Cantor's festival prayerbook according to the Ashkenazi rite. 2 vols. on parchment in Ashkenazi calligraphy by two different scribes, with illumination and decoration in ink and color.
Vol. I: 1272. 224 fols., 390x310mm. The vocalization follows the Palestinian-Tiberian and an ancient pre-Ashkenazi tradition. Vol. II: ca. 1280. 450x310mm.
The Mahzor was used for centuries in the Worms synagogue, until its destruction on Kristallnacht, November 1938, when the city’s archivist hid it in the cathedral. In 1957, following legal proceedings in Germany, the manuscript was transferred to the National Library in Jerusalem.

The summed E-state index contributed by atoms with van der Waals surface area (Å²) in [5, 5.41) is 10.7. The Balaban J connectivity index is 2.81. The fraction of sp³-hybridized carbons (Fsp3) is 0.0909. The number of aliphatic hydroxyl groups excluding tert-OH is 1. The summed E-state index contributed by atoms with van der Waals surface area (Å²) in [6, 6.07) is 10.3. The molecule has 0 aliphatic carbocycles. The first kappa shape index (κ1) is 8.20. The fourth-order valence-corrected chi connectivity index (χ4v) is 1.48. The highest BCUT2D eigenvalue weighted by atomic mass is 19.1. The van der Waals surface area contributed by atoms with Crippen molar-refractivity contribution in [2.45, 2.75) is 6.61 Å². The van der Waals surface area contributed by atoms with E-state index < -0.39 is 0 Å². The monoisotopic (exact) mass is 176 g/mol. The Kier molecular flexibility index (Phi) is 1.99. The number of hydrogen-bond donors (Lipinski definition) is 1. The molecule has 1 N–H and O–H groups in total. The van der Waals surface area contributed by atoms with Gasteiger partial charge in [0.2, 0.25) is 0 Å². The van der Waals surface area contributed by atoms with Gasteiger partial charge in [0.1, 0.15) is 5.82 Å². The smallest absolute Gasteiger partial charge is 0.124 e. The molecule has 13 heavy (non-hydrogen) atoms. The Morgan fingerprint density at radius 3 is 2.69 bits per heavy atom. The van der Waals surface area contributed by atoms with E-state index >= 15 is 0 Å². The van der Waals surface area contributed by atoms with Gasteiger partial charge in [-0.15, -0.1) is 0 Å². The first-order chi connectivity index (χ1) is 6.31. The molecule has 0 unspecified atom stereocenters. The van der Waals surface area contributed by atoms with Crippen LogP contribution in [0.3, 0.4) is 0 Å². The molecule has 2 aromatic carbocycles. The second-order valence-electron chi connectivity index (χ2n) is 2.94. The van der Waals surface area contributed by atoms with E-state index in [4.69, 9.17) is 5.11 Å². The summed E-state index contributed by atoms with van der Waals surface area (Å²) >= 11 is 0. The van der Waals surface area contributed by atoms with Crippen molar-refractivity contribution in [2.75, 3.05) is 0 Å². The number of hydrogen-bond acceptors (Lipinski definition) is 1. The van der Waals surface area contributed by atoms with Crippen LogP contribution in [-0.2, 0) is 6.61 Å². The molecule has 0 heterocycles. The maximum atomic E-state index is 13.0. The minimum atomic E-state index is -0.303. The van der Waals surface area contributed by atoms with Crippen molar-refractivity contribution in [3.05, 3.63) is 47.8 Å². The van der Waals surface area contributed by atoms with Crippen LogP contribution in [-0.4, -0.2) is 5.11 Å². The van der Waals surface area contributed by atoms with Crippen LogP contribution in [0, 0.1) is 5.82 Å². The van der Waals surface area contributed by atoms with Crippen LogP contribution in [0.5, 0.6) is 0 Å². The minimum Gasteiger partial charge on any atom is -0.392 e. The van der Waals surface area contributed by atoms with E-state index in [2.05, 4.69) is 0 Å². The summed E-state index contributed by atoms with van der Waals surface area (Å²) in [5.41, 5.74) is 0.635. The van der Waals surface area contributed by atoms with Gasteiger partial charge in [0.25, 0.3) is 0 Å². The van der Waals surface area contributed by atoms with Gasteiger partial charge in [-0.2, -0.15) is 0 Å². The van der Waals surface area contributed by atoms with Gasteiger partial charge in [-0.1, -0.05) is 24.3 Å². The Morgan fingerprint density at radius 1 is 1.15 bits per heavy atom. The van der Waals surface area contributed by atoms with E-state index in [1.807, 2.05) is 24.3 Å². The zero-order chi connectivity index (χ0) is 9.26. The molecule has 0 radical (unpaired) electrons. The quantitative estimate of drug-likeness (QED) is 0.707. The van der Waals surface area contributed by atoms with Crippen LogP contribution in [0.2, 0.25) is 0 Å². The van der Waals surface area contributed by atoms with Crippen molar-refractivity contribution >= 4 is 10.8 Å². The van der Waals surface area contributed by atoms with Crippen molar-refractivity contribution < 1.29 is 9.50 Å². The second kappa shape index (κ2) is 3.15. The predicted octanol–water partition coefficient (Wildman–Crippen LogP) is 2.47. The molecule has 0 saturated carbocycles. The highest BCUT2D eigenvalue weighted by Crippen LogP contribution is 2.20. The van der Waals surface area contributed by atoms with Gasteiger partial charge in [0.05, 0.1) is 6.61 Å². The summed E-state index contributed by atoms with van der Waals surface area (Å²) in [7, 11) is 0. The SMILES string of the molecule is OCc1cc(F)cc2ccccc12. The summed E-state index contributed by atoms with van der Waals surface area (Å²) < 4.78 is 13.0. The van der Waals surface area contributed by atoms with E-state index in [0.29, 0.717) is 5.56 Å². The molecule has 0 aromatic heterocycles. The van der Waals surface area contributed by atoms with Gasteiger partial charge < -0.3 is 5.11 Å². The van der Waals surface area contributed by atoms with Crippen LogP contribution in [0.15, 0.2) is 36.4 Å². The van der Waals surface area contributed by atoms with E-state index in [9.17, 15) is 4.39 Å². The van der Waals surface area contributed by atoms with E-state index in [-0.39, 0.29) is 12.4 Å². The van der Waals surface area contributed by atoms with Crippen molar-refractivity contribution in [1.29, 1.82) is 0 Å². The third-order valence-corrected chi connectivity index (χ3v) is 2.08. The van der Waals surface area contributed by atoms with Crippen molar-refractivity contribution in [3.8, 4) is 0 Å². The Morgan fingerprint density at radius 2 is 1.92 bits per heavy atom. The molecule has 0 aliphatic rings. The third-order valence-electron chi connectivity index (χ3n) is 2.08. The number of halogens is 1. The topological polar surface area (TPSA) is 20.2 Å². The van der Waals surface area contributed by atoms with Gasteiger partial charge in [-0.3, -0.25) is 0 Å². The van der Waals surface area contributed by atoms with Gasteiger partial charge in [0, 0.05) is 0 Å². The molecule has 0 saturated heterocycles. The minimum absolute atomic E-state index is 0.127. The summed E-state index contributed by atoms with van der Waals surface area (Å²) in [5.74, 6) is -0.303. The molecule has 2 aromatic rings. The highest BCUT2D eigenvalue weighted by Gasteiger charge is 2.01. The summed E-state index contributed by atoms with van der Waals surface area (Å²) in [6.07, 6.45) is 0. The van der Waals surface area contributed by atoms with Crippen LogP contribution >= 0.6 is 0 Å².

According to the colophon (217v) it was completed on 28 Teveth 1272, by Simhah ben Yehudah the Scribe, apparently in Würzburg, Germany. In the prayers for 7th day of Passover, a marginal note reads: “This is said aloud on that day, such is the rite of Würzburg.” Elsewhere in the margins there is a drawing of a scribe holding a book which says: "Judah, the scribe of Nürnberg, Simhah the scribe, Shema’yah the French." Nürnberg, apparently the scribe’s native city, is not far from Würzburg. Scholars have found similarities between the Mahzor's illustrations and Latin manuscripts from Würzburg.
The Mahzor was probably brought to Worms by refugees from Würzburg, after the destruction of this community in the Rindfleisch persecution of 1298.
On folio 54r, there is rhymed blessing in the vernacular German spoken by Jews (early Yiddish) for anybody who carried this heavy book to the synagogue. This is the oldest dated Yiddish text known to us.